Authorities unsure of what to do with giant crocodile
September 15, 2011
Recently, the largest live crocodile to-date was captured in the southwestern Philippines, and the 21-foot, 2,300-pound creature has stirred up quite a bit of controversy. Authorities believe the beast, named Lolong after its captor Ernesto "Lolong" Conate, is responsible for the deaths of a farmer and a 12-year-old girl, according to the Inquirer. It is currently being held captive, and many animal rights advocacy groups, including PETA (People for the Ethical Treatment of Animals) are calling for Lolong's release.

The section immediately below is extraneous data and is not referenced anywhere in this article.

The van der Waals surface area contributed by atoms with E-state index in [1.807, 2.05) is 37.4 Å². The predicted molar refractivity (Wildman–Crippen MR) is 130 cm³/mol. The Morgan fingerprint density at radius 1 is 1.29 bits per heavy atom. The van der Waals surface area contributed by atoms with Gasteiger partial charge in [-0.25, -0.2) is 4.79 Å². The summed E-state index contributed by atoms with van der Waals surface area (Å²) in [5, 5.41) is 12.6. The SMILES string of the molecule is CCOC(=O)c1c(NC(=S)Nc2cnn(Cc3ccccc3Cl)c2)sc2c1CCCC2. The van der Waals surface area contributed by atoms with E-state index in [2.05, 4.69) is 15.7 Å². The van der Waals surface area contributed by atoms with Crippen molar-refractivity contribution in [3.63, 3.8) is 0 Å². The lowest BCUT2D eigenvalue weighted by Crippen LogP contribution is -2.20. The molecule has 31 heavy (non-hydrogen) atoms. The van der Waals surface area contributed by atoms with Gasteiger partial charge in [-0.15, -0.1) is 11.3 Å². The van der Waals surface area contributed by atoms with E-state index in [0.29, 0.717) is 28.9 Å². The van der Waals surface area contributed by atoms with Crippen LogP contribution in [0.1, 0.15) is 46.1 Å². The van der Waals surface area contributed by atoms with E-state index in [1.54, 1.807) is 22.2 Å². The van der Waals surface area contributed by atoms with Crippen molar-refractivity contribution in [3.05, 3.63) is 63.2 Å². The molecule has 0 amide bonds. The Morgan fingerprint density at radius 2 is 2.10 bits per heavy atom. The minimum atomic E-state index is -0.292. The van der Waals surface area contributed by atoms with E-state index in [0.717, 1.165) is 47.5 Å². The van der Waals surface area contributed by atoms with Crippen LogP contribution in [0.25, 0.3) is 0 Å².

The creature is one of about 7,000 captive crocodiles, the rest come from captive breeding programs, that are waiting for the government to decide whether to release them or not. Doing so could take them off of the Philippines' critically endangered species list, but many are hesitant due to the threat these reptiles present.
"The problem is, we cannot delist it yet because the rules say you can only delist from the endangered species list if it's already surviving in its natural habitat," environmental secretary Ramon Paje told the AFP. "There is no mayor anywhere in the Philippines who would allow the release of crocodiles in his municipality."
People can use calling cards to place calls to the Philippines to talk to their friends about the tale of Lolong and the other crocs as the story develops.
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